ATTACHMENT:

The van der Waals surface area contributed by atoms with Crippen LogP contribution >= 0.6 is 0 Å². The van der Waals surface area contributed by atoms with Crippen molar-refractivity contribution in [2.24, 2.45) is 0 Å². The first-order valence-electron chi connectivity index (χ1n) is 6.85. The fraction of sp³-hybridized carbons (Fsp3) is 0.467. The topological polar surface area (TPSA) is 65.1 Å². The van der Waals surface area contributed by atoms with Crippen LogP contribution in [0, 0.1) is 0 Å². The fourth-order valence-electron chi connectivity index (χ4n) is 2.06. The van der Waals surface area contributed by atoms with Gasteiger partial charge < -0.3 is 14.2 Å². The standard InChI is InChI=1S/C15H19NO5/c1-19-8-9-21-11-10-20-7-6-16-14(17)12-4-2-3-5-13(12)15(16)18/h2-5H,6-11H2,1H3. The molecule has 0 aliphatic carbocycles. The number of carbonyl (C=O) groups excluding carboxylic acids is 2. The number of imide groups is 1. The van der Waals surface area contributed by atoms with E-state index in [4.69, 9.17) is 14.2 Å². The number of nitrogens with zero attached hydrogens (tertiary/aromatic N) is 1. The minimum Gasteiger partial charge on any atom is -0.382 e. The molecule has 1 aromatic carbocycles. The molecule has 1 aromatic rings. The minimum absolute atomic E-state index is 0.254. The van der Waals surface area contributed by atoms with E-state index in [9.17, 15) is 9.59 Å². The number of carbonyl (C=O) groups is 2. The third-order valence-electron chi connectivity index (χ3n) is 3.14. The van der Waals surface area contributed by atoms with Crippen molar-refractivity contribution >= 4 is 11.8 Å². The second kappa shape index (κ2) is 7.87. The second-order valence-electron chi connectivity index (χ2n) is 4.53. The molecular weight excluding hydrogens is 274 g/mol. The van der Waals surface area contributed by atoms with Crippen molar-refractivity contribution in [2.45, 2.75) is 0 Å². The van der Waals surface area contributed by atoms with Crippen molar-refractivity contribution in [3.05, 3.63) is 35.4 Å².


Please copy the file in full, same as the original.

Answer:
The van der Waals surface area contributed by atoms with Crippen LogP contribution >= 0.6 is 0 Å². The van der Waals surface area contributed by atoms with Crippen molar-refractivity contribution in [2.24, 2.45) is 0 Å². The first-order valence-electron chi connectivity index (χ1n) is 6.85. The fraction of sp³-hybridized carbons (Fsp3) is 0.467. The topological polar surface area (TPSA) is 65.1 Å². The van der Waals surface area contributed by atoms with Crippen LogP contribution in [0, 0.1) is 0 Å². The fourth-order valence-electron chi connectivity index (χ4n) is 2.06. The van der Waals surface area contributed by atoms with Gasteiger partial charge < -0.3 is 14.2 Å². The standard InChI is InChI=1S/C15H19NO5/c1-19-8-9-21-11-10-20-7-6-16-14(17)12-4-2-3-5-13(12)15(16)18/h2-5H,6-11H2,1H3. The molecule has 0 aliphatic carbocycles. The number of carbonyl (C=O) groups excluding carboxylic acids is 2. The number of imide groups is 1. The van der Waals surface area contributed by atoms with E-state index in [4.69, 9.17) is 14.2 Å². The number of nitrogens with zero attached hydrogens (tertiary/aromatic N) is 1. The minimum Gasteiger partial charge on any atom is -0.382 e. The molecule has 1 aromatic carbocycles. The molecule has 1 aromatic rings. The minimum absolute atomic E-state index is 0.254. The van der Waals surface area contributed by atoms with E-state index in [9.17, 15) is 9.59 Å². The number of carbonyl (C=O) groups is 2. The third-order valence-electron chi connectivity index (χ3n) is 3.14. The van der Waals surface area contributed by atoms with Crippen molar-refractivity contribution >= 4 is 11.8 Å². The second kappa shape index (κ2) is 7.87. The second-order valence-electron chi connectivity index (χ2n) is 4.53. The molecular weight excluding hydrogens is 274 g/mol. The van der Waals surface area contributed by atoms with Crippen molar-refractivity contribution in [2.45, 2.75) is 0 Å². The van der Waals surface area contributed by atoms with Crippen molar-refractivity contribution in [3.05, 3.63) is 35.4 Å².